Welcome to the fourteenth edition of the interview series “I contribute to Ember” , presented by the folks at The Ember Times .
We’d like to thank Ben for his contributions to the Ember community, and for all of his help keeping ember-electron up and running!
What are you working on right now (/recently)?
I’ve been putting a lot of work into the
ember-electron v3 beta.
ember-electron allows you to build multi-platform desktop applications using the Electron framework, with all of the UI built in Ember.
In v3, we upgraded some core Electron tooling to making it much easier to use newer releases of Electron and to consume related libraries. We also simplified the build pipeline and project structure quite a bit, and think it has much improved developer ergonomics, as well as build performance.
Try it out and let us know what you think!
What made you interested in working on that particular project?
A couple of years ago at my day job, we realized that we needed to deploy our technology as a desktop app. Since it was already built as an Ember web app, we went with Electron, and
ember-electron. With the Electron ecosystem moving fast and
ember-electron still at a somewhat early stage, it was easy to find ways to help improve it! As Ember and Electron have progressed, it’s been a fun ride keeping
ember-electron moving forward!
And do you remember your first contribution to the community - what was it?
Oh man…I think I filed an issue regarding ArrayProxys in 2014, and then PR’ed a change to ember-exam to support multiple partitions in 2016. Maybe also something in ember-cli to support custom blueprint options? It’s all pretty fuzzy, but I think the majority of my contributions have been related to testing frameworks/support, including probably my favorite contribution,
ember-concurrency-test-waiter (which I’m currently working on porting to a decorator in
ember-test-waiters so it fits in the Octane world!)
What’s your biggest motivation to contribute to Ember?
The community! I’ve always been a community-oriented person, and Ember’s community is very special. It’s a great feeling to identify a pain point that a lot of us share and come up with a solution to it. Or to chat on Discord with somebody who built something awesome about how I can help improve it. It mixes two of my passions – problem-solving and connecting with people.
What has been your most important learning from contributing to Ember so far?
I’d probably say thinking of libraries/addons in terms of their API surface area. The Ember core team has done such a stellar job of the challenging task of managing compatibility and making upgrade paths smooth. One of the strategies they’ve used is limiting Ember’s API surface area, so there’s less to maintain and worry about changing during an update. I’ve run into my share of compatibility challenges when making breaking changes to my own libraries, so I’ve learned to pause every time I want to add some new publicly-exposed functionality and double-check that it’s really part of the core value proposition of the library and is worth the extra maintenance cost of including.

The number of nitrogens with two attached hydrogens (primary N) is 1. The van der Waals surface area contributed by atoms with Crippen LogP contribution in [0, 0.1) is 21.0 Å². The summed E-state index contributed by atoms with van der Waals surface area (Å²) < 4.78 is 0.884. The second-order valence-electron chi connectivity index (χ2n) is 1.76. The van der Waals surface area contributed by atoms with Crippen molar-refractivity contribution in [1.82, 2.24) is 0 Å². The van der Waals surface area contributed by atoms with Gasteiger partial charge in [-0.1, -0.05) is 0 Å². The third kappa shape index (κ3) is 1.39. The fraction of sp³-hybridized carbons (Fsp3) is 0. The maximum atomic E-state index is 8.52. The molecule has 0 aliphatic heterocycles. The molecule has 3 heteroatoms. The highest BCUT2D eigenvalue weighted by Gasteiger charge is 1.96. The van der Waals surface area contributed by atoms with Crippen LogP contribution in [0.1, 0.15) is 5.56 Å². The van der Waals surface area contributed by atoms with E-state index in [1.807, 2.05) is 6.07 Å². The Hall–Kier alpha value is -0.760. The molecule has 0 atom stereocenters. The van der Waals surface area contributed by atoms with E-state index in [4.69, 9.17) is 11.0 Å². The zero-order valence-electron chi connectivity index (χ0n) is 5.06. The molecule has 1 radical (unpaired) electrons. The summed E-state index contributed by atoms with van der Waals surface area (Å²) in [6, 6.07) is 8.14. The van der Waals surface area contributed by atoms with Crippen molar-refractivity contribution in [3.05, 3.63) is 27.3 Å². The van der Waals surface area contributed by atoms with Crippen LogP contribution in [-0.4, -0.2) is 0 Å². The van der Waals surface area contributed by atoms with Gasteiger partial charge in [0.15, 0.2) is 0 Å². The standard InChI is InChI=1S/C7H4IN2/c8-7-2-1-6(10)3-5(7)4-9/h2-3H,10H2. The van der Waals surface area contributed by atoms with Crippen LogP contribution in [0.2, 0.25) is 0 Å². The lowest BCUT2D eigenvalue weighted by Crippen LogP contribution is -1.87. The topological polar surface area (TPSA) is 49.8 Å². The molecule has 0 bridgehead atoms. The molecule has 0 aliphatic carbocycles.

Is there any piece of advice you can lend to first-time contributors?
Reporting issues can be a great way to get started! As a project maintainer, I always appreciate having issues reported, especially when the reporter clearly spent some effort making sure to provide complete and relevant information. It can sometimes be hard to get the attention of a project maintainer to ask a question about a possible contribution, but if you put some effort into filing a clear and helpful issue, that will often grab their attention and make it easier for them to engage with you and help you through the process of PR’ing a fix and getting it merged! Filing an issue along with a branch or PR with a failing test case is even better!
Living in Seattle, I’m into all the typical outside-of-work Seattle stuff — skiing, hiking, mountain biking, grunge, bike commuting (okay, maybe not so typical), coffee, watching the city descend into chaos when we get 3" of snow, etc. My wife and I are sometimes-servants-to sometimes-wranglers of our 4-year-old Simo. When I’m not recovering from injuries, I also spend a lot of time on one of my other passions, playing Ultimate Frisbee. I cut my coding teeth during the dot com bubble interning at a startup, and then spent the first decade of my career in a kind of wild startup ride, starting at Wildseed Ltd building pre-iPhone smart phones, going in and out of AOL and then RealNetworks, and eventually landing where I am now, at Rowan TELS’ Seattle/Pioneer Square office building legal tech software.